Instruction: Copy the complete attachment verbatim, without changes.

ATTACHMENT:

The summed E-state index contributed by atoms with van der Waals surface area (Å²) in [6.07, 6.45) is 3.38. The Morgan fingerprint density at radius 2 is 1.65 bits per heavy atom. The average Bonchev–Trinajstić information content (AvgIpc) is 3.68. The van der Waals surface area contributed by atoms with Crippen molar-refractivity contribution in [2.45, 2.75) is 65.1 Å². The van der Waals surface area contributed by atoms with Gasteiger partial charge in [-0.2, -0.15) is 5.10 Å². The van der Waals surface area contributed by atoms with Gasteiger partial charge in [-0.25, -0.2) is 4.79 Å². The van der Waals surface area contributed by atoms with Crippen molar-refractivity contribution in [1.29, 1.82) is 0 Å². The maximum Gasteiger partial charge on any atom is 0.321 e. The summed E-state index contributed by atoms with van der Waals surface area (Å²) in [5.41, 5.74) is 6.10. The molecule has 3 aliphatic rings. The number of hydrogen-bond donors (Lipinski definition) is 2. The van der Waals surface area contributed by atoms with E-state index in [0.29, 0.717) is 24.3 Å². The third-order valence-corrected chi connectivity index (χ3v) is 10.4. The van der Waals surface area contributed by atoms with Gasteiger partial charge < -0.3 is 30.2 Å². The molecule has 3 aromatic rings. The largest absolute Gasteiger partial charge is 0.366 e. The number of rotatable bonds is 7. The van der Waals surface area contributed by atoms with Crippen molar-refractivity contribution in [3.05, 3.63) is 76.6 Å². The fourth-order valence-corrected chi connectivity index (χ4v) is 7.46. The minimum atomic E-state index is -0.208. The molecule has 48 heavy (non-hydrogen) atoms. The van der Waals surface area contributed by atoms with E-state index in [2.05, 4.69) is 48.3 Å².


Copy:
The summed E-state index contributed by atoms with van der Waals surface area (Å²) in [6.07, 6.45) is 3.38. The Morgan fingerprint density at radius 2 is 1.65 bits per heavy atom. The average Bonchev–Trinajstić information content (AvgIpc) is 3.68. The van der Waals surface area contributed by atoms with Crippen molar-refractivity contribution in [2.45, 2.75) is 65.1 Å². The van der Waals surface area contributed by atoms with Gasteiger partial charge in [-0.2, -0.15) is 5.10 Å². The van der Waals surface area contributed by atoms with Gasteiger partial charge in [-0.25, -0.2) is 4.79 Å². The van der Waals surface area contributed by atoms with Crippen molar-refractivity contribution in [1.29, 1.82) is 0 Å². The maximum Gasteiger partial charge on any atom is 0.321 e. The summed E-state index contributed by atoms with van der Waals surface area (Å²) in [5.41, 5.74) is 6.10. The molecule has 3 aliphatic rings. The number of hydrogen-bond donors (Lipinski definition) is 2. The van der Waals surface area contributed by atoms with E-state index in [0.29, 0.717) is 24.3 Å². The third-order valence-corrected chi connectivity index (χ3v) is 10.4. The van der Waals surface area contributed by atoms with Gasteiger partial charge < -0.3 is 30.2 Å². The molecule has 3 aromatic rings. The largest absolute Gasteiger partial charge is 0.366 e. The number of rotatable bonds is 7. The van der Waals surface area contributed by atoms with Crippen molar-refractivity contribution in [3.05, 3.63) is 76.6 Å². The fourth-order valence-corrected chi connectivity index (χ4v) is 7.46. The minimum atomic E-state index is -0.208. The molecule has 48 heavy (non-hydrogen) atoms. The van der Waals surface area contributed by atoms with E-state index in [2.05, 4.69) is 48.3 Å².